The cover of this weekâ€™s issue of Businessweek declares that â€˜Ebola is comingâ€™ in letters colored like blood, with the subtitle â€˜The US had a chance to stop the virus in its tracks. It missedâ€™. Although the article presents a good analysis of the hurdles in developing antibody therapy for Ebola virus infection, the cover is overstated. Why does Businessweek think that Ebola virus is coming to the US? (there is no mention of this topic in the article). Are we sure that antibody therapy would have stopped the outbreak? (no, as stated in the article).
How the U.S. Screwed Up in the Fight Against EbolaÂ is an analysis of why ZMapp, the cocktail of monoclonal antibodies that block infection with Ebola virus, has not yet been approved for use in humans. ZMapp was given to two American workers who had become infected with the virus while working in Africa. The two workers recovered, but the role of ZMapp in their recovery is unknown – as the authors of the article note. Although ZMapp can prevent lethal infection of nonhuman primates with Ebola virus, it is not known if it would work in humans. Answering that question requires a clinical trial, and the article explores why this phase was not done years ago. Only after the large Ebola virus outbreak in west Africa did the US provide funds to conduct a phase I trial of the drug.
The article discusses how development of ZMapp languished for years, because the US government did not consider the Ebolaviruses to be a pressing problem. In hindsight they were wrong, and now anyone can seem smart by saying we should have pushed development of Ebola virus vaccines and therapeutics.
The real question is whether we will learn from this experience, and be better prepared for the next viral outbreak. Just because infections are rare or geographically localized should not lessen their importance, as these features can change. Knowing the animal source of a viral infection may also lead to developing ways to prevent infections. For example, because people acquire Hendra virus from horses, immunization of these animals should prevent human infections.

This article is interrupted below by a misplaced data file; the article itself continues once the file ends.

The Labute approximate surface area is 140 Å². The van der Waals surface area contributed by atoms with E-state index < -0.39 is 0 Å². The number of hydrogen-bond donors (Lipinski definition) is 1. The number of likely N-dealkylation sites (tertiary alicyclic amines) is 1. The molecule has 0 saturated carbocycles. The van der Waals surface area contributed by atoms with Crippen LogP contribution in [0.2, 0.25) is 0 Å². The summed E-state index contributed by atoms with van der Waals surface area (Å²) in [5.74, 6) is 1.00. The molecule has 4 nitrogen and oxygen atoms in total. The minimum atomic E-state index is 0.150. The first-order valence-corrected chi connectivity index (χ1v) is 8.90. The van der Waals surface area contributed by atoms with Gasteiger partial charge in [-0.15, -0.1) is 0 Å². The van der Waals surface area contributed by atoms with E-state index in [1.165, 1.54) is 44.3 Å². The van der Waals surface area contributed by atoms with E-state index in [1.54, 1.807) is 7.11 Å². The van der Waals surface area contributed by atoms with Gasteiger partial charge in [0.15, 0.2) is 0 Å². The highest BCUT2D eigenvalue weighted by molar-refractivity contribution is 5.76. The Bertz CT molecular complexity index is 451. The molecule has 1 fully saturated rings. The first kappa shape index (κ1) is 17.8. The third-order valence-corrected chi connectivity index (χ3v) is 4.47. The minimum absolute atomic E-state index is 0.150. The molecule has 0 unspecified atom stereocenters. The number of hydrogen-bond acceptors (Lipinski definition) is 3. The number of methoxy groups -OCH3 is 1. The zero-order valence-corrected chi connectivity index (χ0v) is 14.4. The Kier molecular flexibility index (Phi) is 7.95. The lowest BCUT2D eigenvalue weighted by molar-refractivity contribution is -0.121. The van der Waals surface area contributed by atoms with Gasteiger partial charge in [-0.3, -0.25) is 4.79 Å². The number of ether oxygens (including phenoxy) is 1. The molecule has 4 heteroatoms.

What other antiviral vaccines and drugs should we be developing? This question is difficult to answer because we discover new viruses regularly and making therapeutics for all of them is not possible. Testing an antiviral drug or vaccine against rare viruses is difficult because identifying populations that are at risk for infection may be a hit or miss proposition.
Influenza viruses are at the top of the list for vaccine and drug development, because nearly everyone gets infected. Other viruses we should be ready for include SARS and MERS coronaviruses, dengue virus, chikungunya virus, Lassa virus, Nipah and Hendra viruses. Iâ€™m sure you can think of other viruses that belong on this list.
Developing antiviral vaccines and drugs is expensive. For some of the viruses on my list (dengue, chikungunya) there are currently large enough markets that permit involvement of for-profit pharmaceutical companies. Development of therapeutics against viruses that cause rare infections must be supported largely by governments.
The US does not spend enough money on basic life sciences research. We do spend a great deal of money on the military. President Obama recently declared Ebola virus to be a top national security priority. Why not view all infectious diseases in this way, to ensure that they receive the funding for research that they deserve?
While the Businessweek cover is misleading, intended to stimulate sales, the article does make us think about the problems we confront when dealing with rare but lethal diseases. No one should conclude that Ebola virus outbreak in Africa could have been prevented, because antiviral therapies have not yet been tested in humans. But we wonâ€™t know if we never do the research.